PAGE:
Chinese New Year Traditions

Whether you believe in the story of Nian or the Emperor’s race or not, it’s fun to celebrate some of the traditions that followed his defeat. Chinese family sitting around chinese new year table feastDifferent parts of China have various Chinese New Year traditions, but generally, the festivities start with a New Year’s Eve dinner. Known as a reunion dinner, this feast is considered the most important gathering of the year.



During this time, family comes from far and wide to eat dumplings, chicken, fish, and pork together.  Dumplings are considered one of the most important Chinese New Year foods because they resemble a form of ancient money. Some families even wrap symbols of good fortune inside the dumplings to bring wealth.


But before the dinner gets underway, there are lots of preparations to be made. Cleaning takes place to drive the bad luck or the old things away from the house and prepare for a new start. Chinese New Year scrolls with poetry on them (couplets) are pasted on doors to draw in power and wealth. Greeting cards are also prepared to pass Chinese New Year blessings on to family and friends. Some of the greetings put in Chinese New Year 2018 cards might include: Wan Shi Ru Yi (everything follows your will) and Sui Sui Ping An (harmony and safety year round)

Happy new year sign

Chinese New Year Gift Giving

Once the festival is underway, adults and children stay home from work/school, they stay up all night popping fireworks, and hand out red envelopes with money inside. These red packets serve as Chinese New Year gifts for young people and are supposed to bless the person receiving good health and long life.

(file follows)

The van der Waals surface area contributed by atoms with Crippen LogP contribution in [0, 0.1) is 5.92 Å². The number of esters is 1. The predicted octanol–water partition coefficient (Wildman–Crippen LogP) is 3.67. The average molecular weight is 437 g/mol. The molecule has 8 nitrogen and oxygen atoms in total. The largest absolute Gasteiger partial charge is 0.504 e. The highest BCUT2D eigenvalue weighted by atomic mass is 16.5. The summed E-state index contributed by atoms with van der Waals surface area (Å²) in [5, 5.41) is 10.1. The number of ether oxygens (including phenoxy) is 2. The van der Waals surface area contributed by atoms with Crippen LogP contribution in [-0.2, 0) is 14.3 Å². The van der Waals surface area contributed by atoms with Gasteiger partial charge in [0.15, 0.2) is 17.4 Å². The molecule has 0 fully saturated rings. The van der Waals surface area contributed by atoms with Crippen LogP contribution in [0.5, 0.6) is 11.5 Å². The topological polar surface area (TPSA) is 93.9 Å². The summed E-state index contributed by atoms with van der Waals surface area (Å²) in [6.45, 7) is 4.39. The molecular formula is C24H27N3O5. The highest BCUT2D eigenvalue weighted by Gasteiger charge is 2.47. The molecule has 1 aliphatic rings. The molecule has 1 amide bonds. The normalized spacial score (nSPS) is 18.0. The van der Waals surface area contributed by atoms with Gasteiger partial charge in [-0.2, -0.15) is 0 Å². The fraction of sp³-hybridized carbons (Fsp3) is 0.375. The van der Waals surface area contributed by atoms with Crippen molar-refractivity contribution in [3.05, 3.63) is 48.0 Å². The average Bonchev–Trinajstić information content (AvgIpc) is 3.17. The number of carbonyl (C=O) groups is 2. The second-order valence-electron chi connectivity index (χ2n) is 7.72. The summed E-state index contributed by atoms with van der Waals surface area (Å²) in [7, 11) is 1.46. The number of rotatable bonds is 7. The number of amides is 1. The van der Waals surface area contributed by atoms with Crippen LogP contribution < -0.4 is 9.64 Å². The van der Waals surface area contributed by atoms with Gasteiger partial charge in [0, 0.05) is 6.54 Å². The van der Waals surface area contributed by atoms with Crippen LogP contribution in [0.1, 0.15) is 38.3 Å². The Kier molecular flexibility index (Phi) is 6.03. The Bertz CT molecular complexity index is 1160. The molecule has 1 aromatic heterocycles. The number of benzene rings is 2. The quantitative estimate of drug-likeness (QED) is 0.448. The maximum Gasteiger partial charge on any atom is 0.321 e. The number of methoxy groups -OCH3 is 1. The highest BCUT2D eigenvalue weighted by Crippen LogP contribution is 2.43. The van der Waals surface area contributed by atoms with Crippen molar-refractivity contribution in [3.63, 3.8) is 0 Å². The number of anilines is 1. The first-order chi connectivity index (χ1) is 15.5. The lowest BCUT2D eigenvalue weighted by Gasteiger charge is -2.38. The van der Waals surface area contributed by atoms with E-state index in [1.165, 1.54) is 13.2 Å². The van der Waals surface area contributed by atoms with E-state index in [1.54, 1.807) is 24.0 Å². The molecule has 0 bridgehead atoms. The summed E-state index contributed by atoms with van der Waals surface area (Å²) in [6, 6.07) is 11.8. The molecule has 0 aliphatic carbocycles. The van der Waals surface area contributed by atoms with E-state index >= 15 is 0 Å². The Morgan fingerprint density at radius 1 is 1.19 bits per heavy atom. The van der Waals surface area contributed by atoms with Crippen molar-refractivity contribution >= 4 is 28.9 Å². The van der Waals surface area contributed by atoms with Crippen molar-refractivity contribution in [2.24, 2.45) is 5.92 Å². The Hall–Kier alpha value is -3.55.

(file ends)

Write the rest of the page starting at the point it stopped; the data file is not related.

After Chinese New Year comes to an end, the festivities continue on for a bit. Family and friends continue to visit one another, popping up with gifts in hand. Though gift giving isn’t mandatory, it is considered rude to arrive at someone’s home without some small Chinese New Year gift in tow. What you bring is up to you, but some of the most popular offerings are red envelopes, fruit, and tea. CNY red envelope

Tea is an especially appreciated gift because it can be used in another Chinese New Year ritual: the presentation of tea. This usually occurs on the first day of Chinese New Year, early in the morning. Dressed to impress, the elders of the family sit in the living room and are offered tea by the younger generation.

There are lots of rituals that go along with the presentation (like the way the handle should be held and how it should be presented), but regardless, this Chinese New Year tradition is another way that celebrating families can wish each other prosperity.

Whether you gift tea during Chinese Year 2018 or some other trinket, just make sure that you arrive with a paired gift and not just one. Chinese people believe that good things should be in pairs and an oddly numbered Chinese New gifts are considered bad luck.

I hope that this Chinese New Year 2018 blog post helped you gain a little more insight when it comes to Chinese New Year traditions and gift giving.

Gǒunián jíxiáng! (Good luck for this Dog Year)